Once you get your first peafowl you will want to keep them penned for at least 3 months before you turn them lose. Some sellers will tell you a week, a month, etc. Waiting a short amount of time or turning the bird lose the same day you get it might have worked for some people, but you should take the safe route and wait 3 months. You will not be sorry for waiting! With peachicks, I would wait until they are around a year old before turning them lose. Basically once they are full size you can let them out. While your first peafowl are penned take some time to tame them down and get to know them. Work on getting them to eat out of your hand. The friendlier you can get them, the more enjoyable they will be when you free-range them. Once you turn your peafowl lose, you have to watch them and make sure they do not leave your property. If they do, herd them back home. You might have to do this several times until they get the message. When breeding season comes the peahens will go off to make a nest somewhere. This is often the time when people lose their free range peahens because they are very vulnerable when they are on their nest. They stay on the nest even at night so it is very easy for a predator to come along and get them. Ways to keep your peahens safe is to pen them when they get ready to lay, collect their eggs and incubate them yourself, build a temporary pen around the peahen while she is nesting (make sure to provide food and water in this pen), etc. It is still a good idea to worm your birds 2 times a year. There is liquid wormer you can mix with their water or there is a paste wormer you can put on bread or inside treats to feed your free-range birds. Even though your peafowl will be foraging for bugs and eating grass, it helps to feed them treats daily to insure that they will stay in your yard. Feeding them treats can make them like you. Don't forget to provide them with water if you do not have a pond or a creek on your property.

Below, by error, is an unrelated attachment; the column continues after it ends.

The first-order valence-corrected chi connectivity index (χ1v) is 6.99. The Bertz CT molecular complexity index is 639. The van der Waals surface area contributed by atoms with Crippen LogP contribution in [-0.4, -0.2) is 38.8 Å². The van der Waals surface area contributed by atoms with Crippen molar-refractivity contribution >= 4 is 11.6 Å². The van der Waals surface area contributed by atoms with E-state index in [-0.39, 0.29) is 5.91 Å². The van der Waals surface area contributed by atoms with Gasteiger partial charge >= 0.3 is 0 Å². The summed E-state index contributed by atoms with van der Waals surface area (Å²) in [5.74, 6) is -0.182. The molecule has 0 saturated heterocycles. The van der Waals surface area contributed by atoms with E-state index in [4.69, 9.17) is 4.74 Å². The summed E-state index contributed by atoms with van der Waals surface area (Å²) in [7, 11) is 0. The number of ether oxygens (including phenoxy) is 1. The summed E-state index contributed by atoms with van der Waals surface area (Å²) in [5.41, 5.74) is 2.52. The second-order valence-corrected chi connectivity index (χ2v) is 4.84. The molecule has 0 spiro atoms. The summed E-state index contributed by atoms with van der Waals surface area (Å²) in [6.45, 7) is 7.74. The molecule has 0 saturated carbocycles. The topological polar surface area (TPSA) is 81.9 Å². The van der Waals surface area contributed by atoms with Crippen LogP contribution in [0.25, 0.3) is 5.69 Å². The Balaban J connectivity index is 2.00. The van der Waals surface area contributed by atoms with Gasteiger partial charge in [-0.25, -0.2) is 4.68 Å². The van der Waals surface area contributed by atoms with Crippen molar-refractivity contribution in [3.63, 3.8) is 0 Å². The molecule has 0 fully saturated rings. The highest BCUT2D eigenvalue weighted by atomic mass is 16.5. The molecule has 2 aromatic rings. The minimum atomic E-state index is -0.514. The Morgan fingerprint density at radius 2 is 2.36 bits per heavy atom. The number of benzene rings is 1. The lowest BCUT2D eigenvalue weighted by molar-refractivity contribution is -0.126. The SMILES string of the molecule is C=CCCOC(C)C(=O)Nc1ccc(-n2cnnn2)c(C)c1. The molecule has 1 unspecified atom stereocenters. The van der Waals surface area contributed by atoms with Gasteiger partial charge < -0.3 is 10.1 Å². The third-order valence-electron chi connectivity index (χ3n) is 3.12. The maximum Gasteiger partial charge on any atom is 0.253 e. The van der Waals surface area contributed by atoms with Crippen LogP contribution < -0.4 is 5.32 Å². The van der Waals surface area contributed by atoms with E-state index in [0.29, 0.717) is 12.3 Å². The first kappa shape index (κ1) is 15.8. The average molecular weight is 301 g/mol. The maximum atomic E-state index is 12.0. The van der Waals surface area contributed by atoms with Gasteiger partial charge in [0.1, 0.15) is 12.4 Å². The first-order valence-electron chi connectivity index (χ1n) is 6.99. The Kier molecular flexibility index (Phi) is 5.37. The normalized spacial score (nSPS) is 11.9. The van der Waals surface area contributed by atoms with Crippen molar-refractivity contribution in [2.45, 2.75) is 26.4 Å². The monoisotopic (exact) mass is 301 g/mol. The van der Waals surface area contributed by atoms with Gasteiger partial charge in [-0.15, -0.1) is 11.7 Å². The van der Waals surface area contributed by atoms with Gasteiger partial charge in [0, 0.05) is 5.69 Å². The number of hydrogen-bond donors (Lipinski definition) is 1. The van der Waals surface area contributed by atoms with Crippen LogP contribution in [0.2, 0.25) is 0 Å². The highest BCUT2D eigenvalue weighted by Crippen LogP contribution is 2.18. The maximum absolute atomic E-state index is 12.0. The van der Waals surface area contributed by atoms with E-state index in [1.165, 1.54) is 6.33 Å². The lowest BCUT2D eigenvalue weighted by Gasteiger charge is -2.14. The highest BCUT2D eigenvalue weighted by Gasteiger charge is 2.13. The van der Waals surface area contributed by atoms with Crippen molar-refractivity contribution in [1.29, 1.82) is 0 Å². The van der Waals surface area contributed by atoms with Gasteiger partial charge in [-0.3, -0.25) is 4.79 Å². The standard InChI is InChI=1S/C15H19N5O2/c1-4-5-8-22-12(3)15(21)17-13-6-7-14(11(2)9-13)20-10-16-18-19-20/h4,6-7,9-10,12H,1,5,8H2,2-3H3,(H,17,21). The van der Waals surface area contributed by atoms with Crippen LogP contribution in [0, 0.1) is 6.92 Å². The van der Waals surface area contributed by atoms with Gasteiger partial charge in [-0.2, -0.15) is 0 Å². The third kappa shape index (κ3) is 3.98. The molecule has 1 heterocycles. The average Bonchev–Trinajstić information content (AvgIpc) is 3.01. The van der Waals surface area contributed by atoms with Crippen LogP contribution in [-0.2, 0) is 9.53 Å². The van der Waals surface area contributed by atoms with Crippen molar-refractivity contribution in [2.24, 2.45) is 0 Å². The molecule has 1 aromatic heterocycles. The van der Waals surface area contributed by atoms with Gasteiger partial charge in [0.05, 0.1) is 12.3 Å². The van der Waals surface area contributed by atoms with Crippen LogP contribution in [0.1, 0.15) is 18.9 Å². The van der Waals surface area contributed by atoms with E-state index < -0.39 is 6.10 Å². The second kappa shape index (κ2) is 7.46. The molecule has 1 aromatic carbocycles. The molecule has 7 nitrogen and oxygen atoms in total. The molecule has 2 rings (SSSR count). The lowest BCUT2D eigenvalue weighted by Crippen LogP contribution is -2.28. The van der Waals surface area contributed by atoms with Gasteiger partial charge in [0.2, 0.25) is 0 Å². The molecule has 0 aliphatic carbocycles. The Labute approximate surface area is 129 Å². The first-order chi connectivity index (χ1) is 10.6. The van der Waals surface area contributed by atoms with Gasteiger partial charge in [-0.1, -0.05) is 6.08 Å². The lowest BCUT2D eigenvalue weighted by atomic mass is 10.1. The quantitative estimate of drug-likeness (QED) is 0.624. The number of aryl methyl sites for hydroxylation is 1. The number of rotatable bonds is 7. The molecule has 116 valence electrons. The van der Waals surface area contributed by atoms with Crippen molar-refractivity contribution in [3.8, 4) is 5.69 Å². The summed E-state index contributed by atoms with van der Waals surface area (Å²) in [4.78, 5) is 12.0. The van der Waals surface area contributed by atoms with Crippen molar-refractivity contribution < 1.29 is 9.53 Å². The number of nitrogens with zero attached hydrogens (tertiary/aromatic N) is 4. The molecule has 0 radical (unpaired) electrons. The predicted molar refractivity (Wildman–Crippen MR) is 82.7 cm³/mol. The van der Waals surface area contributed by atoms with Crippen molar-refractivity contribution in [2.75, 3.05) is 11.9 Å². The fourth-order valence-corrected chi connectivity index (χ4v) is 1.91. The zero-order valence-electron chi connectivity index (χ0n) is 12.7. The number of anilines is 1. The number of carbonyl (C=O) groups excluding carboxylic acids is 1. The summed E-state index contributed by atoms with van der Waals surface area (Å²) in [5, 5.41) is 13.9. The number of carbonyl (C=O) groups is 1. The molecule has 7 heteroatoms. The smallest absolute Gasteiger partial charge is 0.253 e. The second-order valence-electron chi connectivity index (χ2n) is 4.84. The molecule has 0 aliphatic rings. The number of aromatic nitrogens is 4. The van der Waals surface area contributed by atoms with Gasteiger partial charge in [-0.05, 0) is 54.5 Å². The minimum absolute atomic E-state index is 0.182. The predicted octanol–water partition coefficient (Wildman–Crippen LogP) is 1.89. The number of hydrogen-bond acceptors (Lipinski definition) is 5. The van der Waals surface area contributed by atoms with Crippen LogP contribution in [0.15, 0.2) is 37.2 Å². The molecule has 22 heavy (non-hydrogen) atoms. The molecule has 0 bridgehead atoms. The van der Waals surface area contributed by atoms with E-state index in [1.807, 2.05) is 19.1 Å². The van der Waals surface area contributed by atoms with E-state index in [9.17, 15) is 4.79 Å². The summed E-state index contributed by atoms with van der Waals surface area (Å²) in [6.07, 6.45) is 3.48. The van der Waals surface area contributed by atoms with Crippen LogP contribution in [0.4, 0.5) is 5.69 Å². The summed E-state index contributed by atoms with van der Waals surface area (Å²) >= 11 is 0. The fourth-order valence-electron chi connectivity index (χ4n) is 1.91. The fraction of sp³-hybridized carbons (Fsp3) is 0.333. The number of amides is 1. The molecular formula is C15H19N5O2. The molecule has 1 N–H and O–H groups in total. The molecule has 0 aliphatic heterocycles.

I never free-ranged much. I made the mistake of not penning my first pair for long, and I decided that in my current location free-ranging is just not a good option. Someday I will free-range again, but for now this article is a blend of information I learned first hand and information that I have learned from other people that do a lot of free-ranging. I would like to thank Zazouse especially because she free-ranges all of her peafowl on her beautiful property and I have learned a lot from her free-ranging setup. She has great success free-ranging 50 plus peafowl even when she has predators such as coyotes, foxes, bobcats, opossums, and raccoons. Zaz has a pack of dogs ranging from several Great Pyrenees to a pit bull. Her dogs are gentle with the birds and tough on all of the predators.

In conclusion, do not let your new peafowl out right away and once you do let them lose, keep an eye on them and keep them safe. Feed them treats to keep them tame and keep them on your property. You can have beautiful peafowl roaming your yard with a little work. It will be worth it to look out the kitchen window and see a peacock in your yard shaking his long train feathers for peahens passing by. The calls of the peacock in the spring and summer will add a wild, jungle feeling to your landscape. Not only will the peafowl be a beautiful lawn ornament, but they will be a wonderful addition to your family.